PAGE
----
How did you get your start?
Kevin Schimke, 65, remembers playing in the back room of his father’s jewelry store in El Cerrito as a child. By the time he was in 11th grade, in 1971, he was working full time during the summer and part time after school doing repairs as an apprentice. “Working for my father was more of an opportunity to earn money to buy my first car rather than a career move,” Schimke says. “At the time, I would have preferred a different line of work. However, I ended up learning jewelry repair and designing as well as store management skills. I learned I had an ability to conceptualize jewelry from the drawing board to the finished product.”
Schimke says much of what he learned early about the business came on the job. In 1978, he attended the Gemological Institute of America, earning the title of graduate gemologist, and he later became certified in jewelry arts. By 1979, he and his wife, Bella, were looking for a place to settle down. “After growing up in the East Bay and living in (Los Angeles), we didn’t want to live among the urban masses anymore,” Schimke says. “Stockton was the ideal distance between the coast and the mountains. Bella and I didn’t know anyone when we moved here.” In addition to jewelry sales, the store, in business for 40 years, also does jewelry design, repairs, ring sizing and appraisals.
What’s up on the Miracle Mile?
Kevin Schimke Jewelers is one of 171 businesses in Stockton’s Miracle Mile Improvement District. The district, formed in 2007 as a nonprofit to improve the retail area’s economic growth, is primarily along Pacific Avenue from West Alpine Way on the north to West Harding Way on the south. “We were drawn to the Miracle Mile where small businesses proliferate,” Schimke says.
Though the official district was formed 12 years ago, it has been a retail destination in Stockton far longer, and the city is planning a 100-year anniversary party in 2022. The district, according to The (Stockton) Record, was named after Los Angeles’ Miracle Mile, a palm-lined stretch of Wilshire Boulevard. The district hosts numerous events, including the Miracle Mile En Blanc, launched in 2019 and expected to become an annual tradition. The evening of entertainment and dining, with every guest dressed head-to-toe in white, took place last summer in the middle of the street at the intersection of Tuxedo Court and Beverly Place.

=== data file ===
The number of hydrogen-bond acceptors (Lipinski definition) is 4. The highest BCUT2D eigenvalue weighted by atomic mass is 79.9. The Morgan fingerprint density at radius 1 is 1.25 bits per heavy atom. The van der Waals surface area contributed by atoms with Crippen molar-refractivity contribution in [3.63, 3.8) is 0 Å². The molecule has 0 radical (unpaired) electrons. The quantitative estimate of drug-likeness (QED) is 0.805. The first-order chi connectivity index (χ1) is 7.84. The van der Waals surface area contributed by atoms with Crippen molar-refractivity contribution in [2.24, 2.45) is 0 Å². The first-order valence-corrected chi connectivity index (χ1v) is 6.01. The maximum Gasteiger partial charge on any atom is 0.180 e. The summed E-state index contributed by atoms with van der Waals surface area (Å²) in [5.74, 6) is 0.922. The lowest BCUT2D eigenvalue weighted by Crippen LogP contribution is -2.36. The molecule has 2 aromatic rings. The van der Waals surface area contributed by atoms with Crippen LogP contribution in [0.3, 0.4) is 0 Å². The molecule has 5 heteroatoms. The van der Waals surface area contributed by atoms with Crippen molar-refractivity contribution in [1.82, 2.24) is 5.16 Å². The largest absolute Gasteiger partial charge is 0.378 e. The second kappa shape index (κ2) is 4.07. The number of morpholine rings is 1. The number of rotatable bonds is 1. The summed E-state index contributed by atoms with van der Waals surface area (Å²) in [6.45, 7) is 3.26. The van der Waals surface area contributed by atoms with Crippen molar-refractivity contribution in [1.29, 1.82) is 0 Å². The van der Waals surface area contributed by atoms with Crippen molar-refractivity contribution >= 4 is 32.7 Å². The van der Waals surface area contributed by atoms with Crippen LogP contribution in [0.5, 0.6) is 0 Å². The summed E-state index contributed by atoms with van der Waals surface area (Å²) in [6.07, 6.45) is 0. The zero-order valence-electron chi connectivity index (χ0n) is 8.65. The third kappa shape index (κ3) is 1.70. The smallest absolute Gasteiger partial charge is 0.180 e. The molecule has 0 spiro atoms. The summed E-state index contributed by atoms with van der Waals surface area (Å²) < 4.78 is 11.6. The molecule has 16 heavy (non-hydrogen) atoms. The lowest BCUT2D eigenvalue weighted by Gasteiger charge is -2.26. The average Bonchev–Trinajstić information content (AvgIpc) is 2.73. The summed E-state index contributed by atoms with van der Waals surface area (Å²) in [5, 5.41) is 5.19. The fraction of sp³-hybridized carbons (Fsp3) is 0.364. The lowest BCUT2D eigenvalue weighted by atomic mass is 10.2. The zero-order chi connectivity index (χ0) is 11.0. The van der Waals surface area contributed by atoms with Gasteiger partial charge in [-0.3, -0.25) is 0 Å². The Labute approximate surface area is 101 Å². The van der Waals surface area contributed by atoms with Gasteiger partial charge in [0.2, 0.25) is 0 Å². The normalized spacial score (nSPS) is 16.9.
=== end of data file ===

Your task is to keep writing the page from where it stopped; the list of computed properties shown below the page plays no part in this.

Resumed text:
What about that slogan?
Schimke Jewelers also are bridal experts; they’ve been using the slogan “Where Stockton gets engaged” for “seven or eight years,” Schimke says. “When a couple comes in, we try to make them at ease to start with,” he says. “Many young couples aren’t familiar with purchasing fine jewelry, so it may seem daunting to them. We emphasize we’re there to help them find the ring of their dreams.” When asked how many couples his store has sold rings to in its 40 years of business, Schimke says, “I have no idea, but it would be in the thousands.”
What about the future?
Schimke’s daughter, Erika Schimke Reese, 34, left teaching to work full time at the store eight years ago, though it didn’t always appear she would follow in her father’s footsteps. “Erika seemed to have other interests at a young age,” Schimke says. “She had traveled to New York on a fashion tour; it seemed likely she would pursue a career in the garment industry.” Now, Schimke Reese, who has a business degree with Stanislaus State, is diamond certified by the Gemological Institute and will soon be a graduate gemologist like her father. “I love working with my dad,” she says. “I have grown to love what I do and couldn’t imagine being a part of any other industry.” Schimke says, “Erika has a solid future ahead of her in the business. I have no plans to retire, only slow down someday. I love making people happy with beautiful things, and I love who I work with. It doesn’t get much better than that.”
Main Street profiles businesses in our 10-county Capital Region. If you know of an interesting one, please email email@example.com.
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